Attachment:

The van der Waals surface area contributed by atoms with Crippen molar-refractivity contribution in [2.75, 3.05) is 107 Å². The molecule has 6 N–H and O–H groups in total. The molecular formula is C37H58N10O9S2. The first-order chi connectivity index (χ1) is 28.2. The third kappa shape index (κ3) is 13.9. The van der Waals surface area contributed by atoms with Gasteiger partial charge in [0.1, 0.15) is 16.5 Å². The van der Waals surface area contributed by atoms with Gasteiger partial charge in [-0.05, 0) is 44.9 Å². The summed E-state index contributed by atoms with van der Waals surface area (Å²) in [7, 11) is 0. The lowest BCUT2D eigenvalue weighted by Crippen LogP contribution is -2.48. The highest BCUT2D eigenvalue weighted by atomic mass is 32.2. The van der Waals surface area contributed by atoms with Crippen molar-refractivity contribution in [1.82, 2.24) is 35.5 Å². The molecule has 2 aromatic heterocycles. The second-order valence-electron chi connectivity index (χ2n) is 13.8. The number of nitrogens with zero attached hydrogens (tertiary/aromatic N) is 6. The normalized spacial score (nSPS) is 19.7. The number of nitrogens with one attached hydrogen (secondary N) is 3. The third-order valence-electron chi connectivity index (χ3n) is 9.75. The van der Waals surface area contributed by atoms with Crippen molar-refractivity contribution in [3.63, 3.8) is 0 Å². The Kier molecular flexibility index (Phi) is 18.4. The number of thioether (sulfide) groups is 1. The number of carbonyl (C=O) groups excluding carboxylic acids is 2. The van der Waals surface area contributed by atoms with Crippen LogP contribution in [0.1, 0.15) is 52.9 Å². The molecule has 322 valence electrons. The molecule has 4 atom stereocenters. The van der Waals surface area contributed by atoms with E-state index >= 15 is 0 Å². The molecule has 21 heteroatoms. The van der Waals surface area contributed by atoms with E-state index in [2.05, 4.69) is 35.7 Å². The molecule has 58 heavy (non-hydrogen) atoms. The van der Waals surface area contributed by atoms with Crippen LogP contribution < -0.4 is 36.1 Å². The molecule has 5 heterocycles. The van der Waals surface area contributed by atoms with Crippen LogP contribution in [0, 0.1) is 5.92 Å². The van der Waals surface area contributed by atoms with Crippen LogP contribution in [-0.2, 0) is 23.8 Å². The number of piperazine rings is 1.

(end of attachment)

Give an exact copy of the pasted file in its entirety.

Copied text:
The van der Waals surface area contributed by atoms with Crippen molar-refractivity contribution in [2.75, 3.05) is 107 Å². The molecule has 6 N–H and O–H groups in total. The molecular formula is C37H58N10O9S2. The first-order chi connectivity index (χ1) is 28.2. The third kappa shape index (κ3) is 13.9. The van der Waals surface area contributed by atoms with Gasteiger partial charge in [0.1, 0.15) is 16.5 Å². The van der Waals surface area contributed by atoms with Gasteiger partial charge in [-0.05, 0) is 44.9 Å². The summed E-state index contributed by atoms with van der Waals surface area (Å²) in [7, 11) is 0. The lowest BCUT2D eigenvalue weighted by Crippen LogP contribution is -2.48. The highest BCUT2D eigenvalue weighted by atomic mass is 32.2. The van der Waals surface area contributed by atoms with Crippen molar-refractivity contribution in [1.82, 2.24) is 35.5 Å². The molecule has 2 aromatic heterocycles. The second-order valence-electron chi connectivity index (χ2n) is 13.8. The number of nitrogens with zero attached hydrogens (tertiary/aromatic N) is 6. The normalized spacial score (nSPS) is 19.7. The number of nitrogens with one attached hydrogen (secondary N) is 3. The third-order valence-electron chi connectivity index (χ3n) is 9.75. The van der Waals surface area contributed by atoms with Crippen molar-refractivity contribution in [3.63, 3.8) is 0 Å². The Kier molecular flexibility index (Phi) is 18.4. The number of thioether (sulfide) groups is 1. The number of carbonyl (C=O) groups excluding carboxylic acids is 2. The van der Waals surface area contributed by atoms with Crippen LogP contribution in [0.1, 0.15) is 52.9 Å². The molecule has 322 valence electrons. The molecule has 4 atom stereocenters. The van der Waals surface area contributed by atoms with E-state index >= 15 is 0 Å². The molecule has 21 heteroatoms. The van der Waals surface area contributed by atoms with E-state index in [2.05, 4.69) is 35.7 Å². The molecule has 58 heavy (non-hydrogen) atoms. The van der Waals surface area contributed by atoms with Crippen LogP contribution < -0.4 is 36.1 Å². The molecule has 5 heterocycles. The van der Waals surface area contributed by atoms with Crippen LogP contribution in [0, 0.1) is 5.92 Å². The van der Waals surface area contributed by atoms with Crippen LogP contribution in [-0.2, 0) is 23.8 Å². The number of piperazine rings is 1.